Then I bought a new SSD for Btrfs installation first time and used it, I noticed very easily the I/O error when copying or rsync BackUp to my USB stick. Btrfs journal log showed the backup was corrupted.
I thought Btrfs had the bug, but that’s not true, it was the faulty RAM after my hard research. MemTest64 can not help to detect the error in this RAM, that is why I send this RAM to PassMark company that tried to improve MemTest64, but it is very difficult to detect the error of this RAM.

rsync is not problem, but the corrupted backup was created by zip compression due to the bad RAM. That is why Btrfs automatically stopped running rsync and lets you get noticed very easily. Ext4 can not

I am not using a disc imaging tool like Clonezilla or such. I am using zfs send/receive functionality to transfer a complete zfs dataset (incl. all snapshots) to a backup location. btrfs also has send/receive functionality and can do the same.

I remembered you are have zfs, and will study up btrfs send/receive.

So in my case, I am now thinking to resize the / btrfs partition and create a ext4 as a safety precaution, since I now understand snapshots are not full system backups and I only have BTRFS partition like so:

Here is what I have now:

sda      8:0    0 465.8G  0 disk 
├─sda1   8:1    0   300M  0 part /boot/efi
├─sda2   8:2    0   8.8G  0 part [SWAP]
└─sda3   8:3    0 456.7G  0 part /home
sudo btrfs filesystem show /dev/sda3
Label: none  uuid: f73391ec-4b7d-4e1a-bc43-bc2be61b4507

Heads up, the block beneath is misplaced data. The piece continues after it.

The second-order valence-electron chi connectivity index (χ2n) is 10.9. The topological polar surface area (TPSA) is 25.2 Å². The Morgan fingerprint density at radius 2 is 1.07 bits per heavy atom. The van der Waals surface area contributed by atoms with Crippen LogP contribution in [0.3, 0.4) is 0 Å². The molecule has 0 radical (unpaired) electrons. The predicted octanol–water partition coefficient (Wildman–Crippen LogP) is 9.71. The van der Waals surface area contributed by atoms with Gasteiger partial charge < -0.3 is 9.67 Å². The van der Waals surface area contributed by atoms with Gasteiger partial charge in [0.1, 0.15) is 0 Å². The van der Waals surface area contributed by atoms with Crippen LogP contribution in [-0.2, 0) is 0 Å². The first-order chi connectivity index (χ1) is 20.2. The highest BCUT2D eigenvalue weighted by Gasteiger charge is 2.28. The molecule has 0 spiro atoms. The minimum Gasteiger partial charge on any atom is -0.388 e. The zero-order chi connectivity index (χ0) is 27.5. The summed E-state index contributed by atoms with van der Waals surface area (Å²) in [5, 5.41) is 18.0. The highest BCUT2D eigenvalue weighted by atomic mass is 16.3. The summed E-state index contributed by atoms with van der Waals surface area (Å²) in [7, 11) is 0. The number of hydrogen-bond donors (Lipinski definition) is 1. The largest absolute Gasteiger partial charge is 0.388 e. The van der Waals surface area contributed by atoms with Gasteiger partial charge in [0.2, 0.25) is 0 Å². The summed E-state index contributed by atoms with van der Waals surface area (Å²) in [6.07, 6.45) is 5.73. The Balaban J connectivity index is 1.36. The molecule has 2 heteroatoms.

Total devices 1 FS bytes used 107.45GiB
	devid    1 size 456.68GiB used 114.06GiB path /dev/sda3
# <file system>             <mount point>  <type>  <options>  <dump>  <pass>
UUID=E10A-465C                            /boot/efi      vfat    umask=0077 pri=10 0 2
UUID=981a41b7-e800-45fb-b749-ba8ae32234a3 swap           swap    defaults,noatime 0 0
UUID=f73391ec-4b7d-4e1a-bc43-bc2be61b4507 /              btrfs   subvol=/@,defaults,noatime,noautodefrag,compress=zstd 0 0
UUID=f73391ec-4b7d-4e1a-bc43-bc2be61b4507 /home          btrfs   subvol=/@home,defaults,noatime,noautodefrag,compress=zstd 0 0
UUID=f73391ec-4b7d-4e1a-bc43-bc2be61b4507 /var/cache     btrfs   subvol=/@cache,defaults,noatime,noautodefrag,compress=zstd 0 0
UUID=f73391ec-4b7d-4e1a-bc43-bc2be61b4507 /var/log       btrfs   subvol=/@log,defaults,noatime,noautodefrag,compress=zstd 0 0

Is this possible/easy/advisable?
How to add a ext4 to the fstab?

Thanks @mbod you always make sense :smiley:

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I must say, the initial post is pretty messy and confusing to me with all the links and such… :stuck_out_tongue_winking_eye:

Now we are talking file system, plus snapshots plus backups. This is going to confuse the hell out for newbies. :scream:

I use ext4 and nextcloud to backup my data to my server with raid plus external drive. Never had corrupted files and no problem with ext4. At this moment in time I don’t see the need to use Btrfs or ZFS on any of my drives. But that might change, Btrfs seems complicated with all the volumes and such and I see too many posts with Btrfs problems in this forum, in most cases because users plunge into this head first without learning how it works and a system should be partitioned… ext4 is basically simple and idiot proof. Perfect for me.

I see the use case for Btrfs and ZFS, and followed news in past couple of years. I might give it a shot one day.